Missed Call Notification Failure

Who knew that users would actually get upset if they don’t get their Missed Call emails? Who knew that they would also get upset if they received hundreds of notifications in their email that they missed all of those calls while out on maternity/paternity leave? Who knew that users would get upset no matter what?

Oh wait, all of us admins knew. Smile

Not much has changed in the last several years regarding how the Missed Call Notification works. Jens Trier Rasmussen covers the process very nicely, and it is still pretty accurate, today.

Recently, I have had a couple of users complain that they are not getting their notification emails. The answer, in these cases, has been simple. Would you guess it is because they have too many folders in Outlook? Yes, it is the same issue as with Conversation History not being saved after it has worked for a long time. Exchange Web Services has an issue when there are over 1,000 folders in the mailbox. Once the mailbox is cleaned up, the Missed Call Notification starts working again.

Of course, the best solution might just be to turn it off for everyone by using a Client Policy: Set-CsClientPolicy “PolicyName” -EnableCallLogAutoArchiving $False

If users want to disable the notifications, they can do it in the Lync/Skype for Business client application: In Lync/Skype for Business, click the Gear in the upper tight, then click on Tools, Options, then click on the Personal tab and disable the checkbox for Save call logs in my email Conversation History folder.

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Address Book Regeneration–Different in Lync 2013

As often happens, I miss some interesting changes between versions of OCS/Lync/Skype for Business.

This time, I missed the following changes:

RtcAb and RtcAb1 – In Lync Server 201o, the Address Book uses two databases, rtcab and rtcab1. The two databases are used so that one database can respond to queries while the other one is updated at 1:30am. This way, there is always an active version available, and then when the other one is finished updating, it becomes the active one.

In Lync Server 2013, the rtcab responds to queries while it is updating and the second version is not required.

Manual Address Book Update – In Lync Server 2010, the manual process to update the address book requires two different PowerShell cmdlets. The process is to run Update-CsUserDatabase, then after the update completes, you run Update-CsAddressBook to sync the content.

In Lync Server 2013, all you have to do is run the Udpate-CsAddressBook. The cmdlet triggers the user replicator process as part of the process.

I guess I need to take more time away from actually working and doing more research. Smile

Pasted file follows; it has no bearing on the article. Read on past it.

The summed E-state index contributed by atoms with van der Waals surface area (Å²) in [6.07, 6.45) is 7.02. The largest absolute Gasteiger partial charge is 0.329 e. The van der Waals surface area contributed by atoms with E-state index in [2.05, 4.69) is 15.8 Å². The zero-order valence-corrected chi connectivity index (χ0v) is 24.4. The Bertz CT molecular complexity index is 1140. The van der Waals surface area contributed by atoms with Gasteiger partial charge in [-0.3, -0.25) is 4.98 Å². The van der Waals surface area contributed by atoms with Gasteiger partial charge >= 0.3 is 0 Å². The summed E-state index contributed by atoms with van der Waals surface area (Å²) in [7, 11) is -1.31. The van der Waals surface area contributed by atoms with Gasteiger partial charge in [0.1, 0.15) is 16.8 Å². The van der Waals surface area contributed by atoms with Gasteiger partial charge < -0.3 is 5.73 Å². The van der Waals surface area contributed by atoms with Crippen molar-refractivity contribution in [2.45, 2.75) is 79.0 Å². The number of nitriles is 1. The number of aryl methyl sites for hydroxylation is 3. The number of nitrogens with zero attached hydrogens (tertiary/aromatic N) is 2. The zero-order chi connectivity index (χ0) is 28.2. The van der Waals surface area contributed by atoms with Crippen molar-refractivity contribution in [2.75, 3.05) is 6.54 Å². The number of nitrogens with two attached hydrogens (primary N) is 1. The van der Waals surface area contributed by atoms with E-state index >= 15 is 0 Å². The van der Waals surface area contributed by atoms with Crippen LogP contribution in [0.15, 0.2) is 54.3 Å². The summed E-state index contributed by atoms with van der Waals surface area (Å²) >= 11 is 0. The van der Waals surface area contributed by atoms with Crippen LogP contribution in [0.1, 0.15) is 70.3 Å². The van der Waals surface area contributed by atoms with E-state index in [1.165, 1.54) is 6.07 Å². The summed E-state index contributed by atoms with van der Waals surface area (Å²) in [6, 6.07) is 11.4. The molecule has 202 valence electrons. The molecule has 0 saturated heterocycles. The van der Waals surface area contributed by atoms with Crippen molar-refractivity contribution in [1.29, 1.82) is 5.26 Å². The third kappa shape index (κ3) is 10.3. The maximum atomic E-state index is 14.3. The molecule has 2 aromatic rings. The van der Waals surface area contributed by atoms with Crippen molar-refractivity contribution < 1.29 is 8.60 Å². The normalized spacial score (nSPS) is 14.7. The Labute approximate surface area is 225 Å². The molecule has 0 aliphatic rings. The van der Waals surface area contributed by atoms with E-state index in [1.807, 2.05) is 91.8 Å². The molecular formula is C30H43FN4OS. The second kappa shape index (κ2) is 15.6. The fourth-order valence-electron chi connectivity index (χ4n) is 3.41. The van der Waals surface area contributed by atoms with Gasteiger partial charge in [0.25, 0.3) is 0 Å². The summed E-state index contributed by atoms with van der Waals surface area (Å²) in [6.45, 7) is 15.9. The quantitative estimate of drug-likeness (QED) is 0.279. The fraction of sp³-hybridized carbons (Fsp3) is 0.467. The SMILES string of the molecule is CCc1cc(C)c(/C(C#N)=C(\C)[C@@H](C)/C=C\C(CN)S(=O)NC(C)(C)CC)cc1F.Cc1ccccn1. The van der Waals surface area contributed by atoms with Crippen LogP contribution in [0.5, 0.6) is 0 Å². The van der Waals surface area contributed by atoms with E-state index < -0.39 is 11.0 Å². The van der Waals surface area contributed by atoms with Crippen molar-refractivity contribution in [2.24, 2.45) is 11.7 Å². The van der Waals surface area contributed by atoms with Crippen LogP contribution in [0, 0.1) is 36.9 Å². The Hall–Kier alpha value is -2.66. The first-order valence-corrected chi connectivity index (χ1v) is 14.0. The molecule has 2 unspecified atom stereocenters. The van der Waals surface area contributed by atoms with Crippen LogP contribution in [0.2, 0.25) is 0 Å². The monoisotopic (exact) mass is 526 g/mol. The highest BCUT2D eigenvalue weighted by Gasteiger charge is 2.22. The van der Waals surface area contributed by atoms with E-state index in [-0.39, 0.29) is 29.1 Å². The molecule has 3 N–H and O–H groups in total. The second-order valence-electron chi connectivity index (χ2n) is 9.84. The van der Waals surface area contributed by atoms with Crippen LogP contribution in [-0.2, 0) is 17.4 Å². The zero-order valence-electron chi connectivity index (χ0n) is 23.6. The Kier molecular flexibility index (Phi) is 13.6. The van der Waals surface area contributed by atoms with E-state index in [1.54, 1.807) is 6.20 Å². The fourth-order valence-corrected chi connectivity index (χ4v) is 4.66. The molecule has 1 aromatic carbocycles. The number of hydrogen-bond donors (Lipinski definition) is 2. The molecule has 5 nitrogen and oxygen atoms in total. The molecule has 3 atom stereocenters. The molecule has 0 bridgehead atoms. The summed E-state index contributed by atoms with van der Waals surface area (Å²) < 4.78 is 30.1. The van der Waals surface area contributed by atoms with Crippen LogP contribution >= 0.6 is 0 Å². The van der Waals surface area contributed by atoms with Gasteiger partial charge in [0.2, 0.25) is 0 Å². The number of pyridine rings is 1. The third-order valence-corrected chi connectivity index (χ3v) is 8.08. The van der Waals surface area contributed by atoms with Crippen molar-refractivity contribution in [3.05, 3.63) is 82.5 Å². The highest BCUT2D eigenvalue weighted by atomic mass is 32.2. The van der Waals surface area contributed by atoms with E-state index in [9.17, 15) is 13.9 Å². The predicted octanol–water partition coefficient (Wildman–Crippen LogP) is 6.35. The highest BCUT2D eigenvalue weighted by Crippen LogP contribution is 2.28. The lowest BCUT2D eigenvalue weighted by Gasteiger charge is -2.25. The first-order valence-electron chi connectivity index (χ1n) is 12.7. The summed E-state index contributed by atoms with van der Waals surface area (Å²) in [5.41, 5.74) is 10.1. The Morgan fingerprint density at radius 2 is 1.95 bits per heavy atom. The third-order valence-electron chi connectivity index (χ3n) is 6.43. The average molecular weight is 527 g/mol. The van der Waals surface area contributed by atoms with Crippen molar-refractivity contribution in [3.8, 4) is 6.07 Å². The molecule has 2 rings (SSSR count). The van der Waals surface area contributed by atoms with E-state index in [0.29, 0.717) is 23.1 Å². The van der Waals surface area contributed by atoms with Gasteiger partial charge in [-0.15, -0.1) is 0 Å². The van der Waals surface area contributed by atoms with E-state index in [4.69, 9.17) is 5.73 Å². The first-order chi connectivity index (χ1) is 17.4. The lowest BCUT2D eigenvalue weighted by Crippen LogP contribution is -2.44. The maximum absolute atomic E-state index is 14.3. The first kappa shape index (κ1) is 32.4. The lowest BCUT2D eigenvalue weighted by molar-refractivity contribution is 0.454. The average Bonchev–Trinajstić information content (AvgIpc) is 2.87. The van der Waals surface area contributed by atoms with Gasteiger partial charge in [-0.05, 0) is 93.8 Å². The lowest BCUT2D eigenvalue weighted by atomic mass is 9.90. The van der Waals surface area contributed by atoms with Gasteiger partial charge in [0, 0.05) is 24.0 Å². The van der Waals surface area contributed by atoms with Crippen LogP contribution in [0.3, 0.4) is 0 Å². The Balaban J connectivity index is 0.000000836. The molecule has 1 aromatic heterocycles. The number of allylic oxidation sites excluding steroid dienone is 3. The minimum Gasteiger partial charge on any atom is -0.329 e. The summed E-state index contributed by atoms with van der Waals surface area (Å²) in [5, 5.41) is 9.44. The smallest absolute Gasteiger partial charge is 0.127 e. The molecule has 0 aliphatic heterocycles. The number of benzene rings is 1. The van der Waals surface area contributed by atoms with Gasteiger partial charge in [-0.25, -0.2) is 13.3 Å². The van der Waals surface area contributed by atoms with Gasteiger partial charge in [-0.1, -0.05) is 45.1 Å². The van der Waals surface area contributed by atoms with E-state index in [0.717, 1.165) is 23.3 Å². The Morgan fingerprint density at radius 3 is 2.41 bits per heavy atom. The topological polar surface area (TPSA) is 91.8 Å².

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Lync 2013 Client and Remote Call Control – CUCM

Yes, I know. Remote Call Control (RCC) is dead in the world of Lync. Well, it’s not dead yet, but I am sure it will get fully clubbed over the head soon.

This issue reared its ugly head the other day when upgrading Lync 2010 clients to Lync image2013 clients. Every time you would start Lync 2013, it would generate this warning pop-up:

Cannot apply your new call forwarding settings. To turn off call forwarding, click OK. To ignore this error, click cancel.

If you click OK, it goes away until the next time you sign into Lync 2013. If you click Cancel, it goes away until the next time you sign into Lync 2013. Basically, nothing gets rid of it. This does not happen if you are using Lync 2010, though.

The reason? Well, Cisco… Yep, it isn’t a Lync 2013 issue, even though it appears to be it’s fault. Lync 2010 doesn’t experience because it doesn’t care what the Cisco Unified Call Manager tells it.

Basically, the issue is that CUCM tells the Lync 2013 client that call forwarding is set, even though it isn’t. See the Cisco Bug report for more info. The good news is that Cisco is going to fix it. Hopefully, it won’t be too long.

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Unable to Publish Change to Trunk Configuration

This is a short post.

I tried to make a change to a Trunk configuration,. I needed to set up the Trunk so that it would use TCP and to port 5060. I made the change in Topology Builder, and everything looked great. However, when I tried to publish the change, the Publish Topology option was greyed out. I could not publish the change.

No errors were generated and nothing told me that there was a conflict. However, the solution was an easy one. I turned off “Enable hardware load balancer monitoring port” which was also set to use 5060. I later changed the monitoring port.

The next step will be to let the load balancer team know that they need to update their monitoring port so the load balancer can know not to direct traffic to a downed server.

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Persistent Chat is Deployed–Now What?

Persistent Chat (PChat to those near that have come to love it or hate it) is an interesting beast in that it isn’t very widely used in many organizations, if it is used at all. However, I have found that PChat provides valuable communication and collaboration opportunities for many user groups in a company.

For example, help desk personnel can post information in a room about trending issues caused by an application upgrade, and they can share their fixes. Once the next shift comes in, they can review the information previously posted.

Deploying PChat is covered by several Technet articles and several blogs. It is fairly simple, unless you want stretch pools, to deploy PChat. The basic steps are to:

  1. Create the PChat Pool in the Topology Builder.
  2. Install the prerequisites on the target servers.
  3. Run the Deployment Wizard.
  4. Make sure you update the install to match the rest of the environment.

The next steps are pretty simple, as well. However, it is easy to forget a few steps. So, let’s cover the individual pieces that are needed.

Persistent Chat Policy

Configure the Persistent Chat Policy to enable PChat, and assign it to the user accounts. You can edit the existing Global policy if you want, or create another policy and enable PChat for it and then assign it to users.

Create a Category 

You will probably want to create multiple categories depending on your permission model, the types of users, or even the location of the users.

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The Category needs to include:

  • Allowed members – To add users to the room, they must be listed in the Allowed members list. This can be confusing in comparison to Group Chat. The category basically defines what users are allowed to be assigned to rooms in the category. Allowed members can include OUs, Distribution Groups, Domains, and individuals